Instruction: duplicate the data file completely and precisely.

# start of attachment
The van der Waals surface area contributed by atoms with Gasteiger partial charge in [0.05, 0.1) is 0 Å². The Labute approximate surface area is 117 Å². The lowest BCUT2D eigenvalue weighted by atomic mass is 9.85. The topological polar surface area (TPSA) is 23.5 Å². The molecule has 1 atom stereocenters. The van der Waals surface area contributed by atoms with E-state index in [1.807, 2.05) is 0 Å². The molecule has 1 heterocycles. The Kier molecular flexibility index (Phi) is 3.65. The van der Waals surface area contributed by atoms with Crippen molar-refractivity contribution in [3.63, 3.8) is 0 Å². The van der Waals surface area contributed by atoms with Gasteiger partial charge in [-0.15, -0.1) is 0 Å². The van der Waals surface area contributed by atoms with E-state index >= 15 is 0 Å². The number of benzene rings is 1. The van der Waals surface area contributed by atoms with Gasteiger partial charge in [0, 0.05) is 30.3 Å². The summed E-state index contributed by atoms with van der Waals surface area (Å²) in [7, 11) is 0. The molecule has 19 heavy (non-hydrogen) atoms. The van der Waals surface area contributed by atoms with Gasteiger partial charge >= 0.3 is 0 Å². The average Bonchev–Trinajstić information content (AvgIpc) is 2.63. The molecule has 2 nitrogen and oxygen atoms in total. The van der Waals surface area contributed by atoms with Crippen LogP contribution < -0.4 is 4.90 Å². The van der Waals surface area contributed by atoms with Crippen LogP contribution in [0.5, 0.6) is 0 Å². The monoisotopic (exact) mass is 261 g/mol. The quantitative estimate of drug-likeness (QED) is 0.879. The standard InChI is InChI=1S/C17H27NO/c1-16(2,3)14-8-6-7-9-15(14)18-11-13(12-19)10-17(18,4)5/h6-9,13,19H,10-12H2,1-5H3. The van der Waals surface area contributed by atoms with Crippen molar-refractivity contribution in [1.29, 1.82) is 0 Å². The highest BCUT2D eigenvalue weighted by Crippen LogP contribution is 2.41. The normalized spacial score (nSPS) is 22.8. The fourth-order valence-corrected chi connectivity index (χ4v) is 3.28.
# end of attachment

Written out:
The van der Waals surface area contributed by atoms with Gasteiger partial charge in [0.05, 0.1) is 0 Å². The Labute approximate surface area is 117 Å². The lowest BCUT2D eigenvalue weighted by atomic mass is 9.85. The topological polar surface area (TPSA) is 23.5 Å². The molecule has 1 atom stereocenters. The van der Waals surface area contributed by atoms with E-state index in [1.807, 2.05) is 0 Å². The molecule has 1 heterocycles. The Kier molecular flexibility index (Phi) is 3.65. The van der Waals surface area contributed by atoms with Crippen molar-refractivity contribution in [3.63, 3.8) is 0 Å². The van der Waals surface area contributed by atoms with Gasteiger partial charge in [-0.15, -0.1) is 0 Å². The van der Waals surface area contributed by atoms with E-state index >= 15 is 0 Å². The number of benzene rings is 1. The van der Waals surface area contributed by atoms with Gasteiger partial charge in [0, 0.05) is 30.3 Å². The summed E-state index contributed by atoms with van der Waals surface area (Å²) in [7, 11) is 0. The molecule has 19 heavy (non-hydrogen) atoms. The van der Waals surface area contributed by atoms with Gasteiger partial charge >= 0.3 is 0 Å². The average Bonchev–Trinajstić information content (AvgIpc) is 2.63. The molecule has 2 nitrogen and oxygen atoms in total. The van der Waals surface area contributed by atoms with Crippen LogP contribution < -0.4 is 4.90 Å². The van der Waals surface area contributed by atoms with Crippen LogP contribution in [0.5, 0.6) is 0 Å². The monoisotopic (exact) mass is 261 g/mol. The quantitative estimate of drug-likeness (QED) is 0.879. The standard InChI is InChI=1S/C17H27NO/c1-16(2,3)14-8-6-7-9-15(14)18-11-13(12-19)10-17(18,4)5/h6-9,13,19H,10-12H2,1-5H3. The van der Waals surface area contributed by atoms with Crippen molar-refractivity contribution in [1.29, 1.82) is 0 Å². The highest BCUT2D eigenvalue weighted by Crippen LogP contribution is 2.41. The normalized spacial score (nSPS) is 22.8. The fourth-order valence-corrected chi connectivity index (χ4v) is 3.28.